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The Jakarta Method

The Jakarta Method

Washington's Anticommunist Crusade and the Mass Murder Program That Shaped Our World

by Vincent Bevins
Hardback
Publication Date: 14/07/2020
  $39.99

A hidden history of CIA activities in Indonesia and Latin America - no less violent or consequential than other, prominent Cold War disasters, but widely overlooked for one important reason: here the CIA was successful.

During the Cold War, the U.S. effort to contain communism resulted in several disgraceful and disastrous conflicts: Vietnam, Cuba, Korea. But other conflicts in Indonesia, Brazil, Chile, and other Latin American countries have arguably had a bigger hand in shaping today's world, yet the very nature of U.S. participation in them has been shrouded for decades. Until now.

In 1965, nearly one million civilians were killed in Indonesia with U.S. assistance. The strategy went as follows: act early, play up the threat of a communist revolution, find the natural anti-communist elements in society, fund them, overthrow the sitting government, give the full backing of Washington to the new authoritarian state, and finally, turn a blind eye to the body count that mounts in its wake. It was a brutally efficient playbook that the CIA then emulated in Latin America in the decade that followed.

In this bold and comprehensive new history, Washington Post reporter Vincent Bevins uses newly unveiled CIA documents and countless hours of interviews to reconstruct this chillingly overlooked chapter in U.S. history and reveal a hidden legacy that spans the globe. For decades, these conflicts have been minimized as a non-violent, "cold" war. But those who suffered its consequences have long known differently.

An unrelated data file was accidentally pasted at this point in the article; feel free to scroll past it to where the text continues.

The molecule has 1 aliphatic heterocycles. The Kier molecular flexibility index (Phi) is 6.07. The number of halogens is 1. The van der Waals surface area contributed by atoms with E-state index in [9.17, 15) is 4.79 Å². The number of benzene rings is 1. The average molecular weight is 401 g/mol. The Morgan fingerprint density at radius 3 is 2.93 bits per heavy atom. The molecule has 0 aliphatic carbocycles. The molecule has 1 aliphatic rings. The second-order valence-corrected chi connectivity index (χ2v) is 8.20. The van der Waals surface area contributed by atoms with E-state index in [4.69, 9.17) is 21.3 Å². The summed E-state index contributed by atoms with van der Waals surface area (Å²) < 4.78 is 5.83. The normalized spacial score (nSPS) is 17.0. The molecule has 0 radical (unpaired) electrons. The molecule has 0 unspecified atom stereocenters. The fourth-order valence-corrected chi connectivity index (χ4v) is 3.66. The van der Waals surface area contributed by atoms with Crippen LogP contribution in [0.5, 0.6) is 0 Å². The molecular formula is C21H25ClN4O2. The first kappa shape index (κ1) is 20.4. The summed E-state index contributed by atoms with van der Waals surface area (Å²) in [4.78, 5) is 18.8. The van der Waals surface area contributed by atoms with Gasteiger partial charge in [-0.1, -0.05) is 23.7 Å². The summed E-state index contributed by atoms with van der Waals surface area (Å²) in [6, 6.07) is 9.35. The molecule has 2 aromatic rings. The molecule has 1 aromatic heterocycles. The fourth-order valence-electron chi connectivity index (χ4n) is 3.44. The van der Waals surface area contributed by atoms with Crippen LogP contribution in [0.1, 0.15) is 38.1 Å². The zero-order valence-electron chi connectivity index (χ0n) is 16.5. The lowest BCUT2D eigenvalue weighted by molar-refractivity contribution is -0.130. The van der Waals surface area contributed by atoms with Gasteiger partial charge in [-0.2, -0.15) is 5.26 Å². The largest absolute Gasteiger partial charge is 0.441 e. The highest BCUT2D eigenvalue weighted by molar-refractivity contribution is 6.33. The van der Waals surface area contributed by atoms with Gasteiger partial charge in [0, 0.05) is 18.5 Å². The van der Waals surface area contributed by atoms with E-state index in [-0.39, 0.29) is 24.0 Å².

ISBN:
9781541742406
9781541742406
Category:
Genocide & ethnic cleansing
Format:
Hardback
Publication Date:
14-07-2020
Language:
English
Publisher:
PublicAffairs
Country of origin:
United States
Pages:
320
Dimensions (mm):
245x165x37mm
Vincent Bevins

Vincent Bevins is an award-winning journalist currently working as Southeast Asia Correspondent for the Washington Post. He has reported from all across the region, while paying special attention to the 1965 massacre and contemporary Indonesian politics. He previously served as the Brazil Correspondent for the Los Angeles Times, also covering nearby parts of South America, and before that worked for both The Financial Times and The Guardian, in London.

Among the publications he has written for are The New York Times, The Atlantic, The Economist, The Guardian, Financial Times, Foreign Policy, Folha de S.Paulo, The New Republic, Los Angeles Times, The New Inquiry, The Awl, The Baffler, and Paper Magazine. Bevins has appeared often as a guest expert on a wide range of media outlets, including NPR, the BBC, NBC, MSNBC, ABC News, HuffPost Live, Brazil's GloboNews and TV Brasil. He lives in Jakarta, Indonesia.

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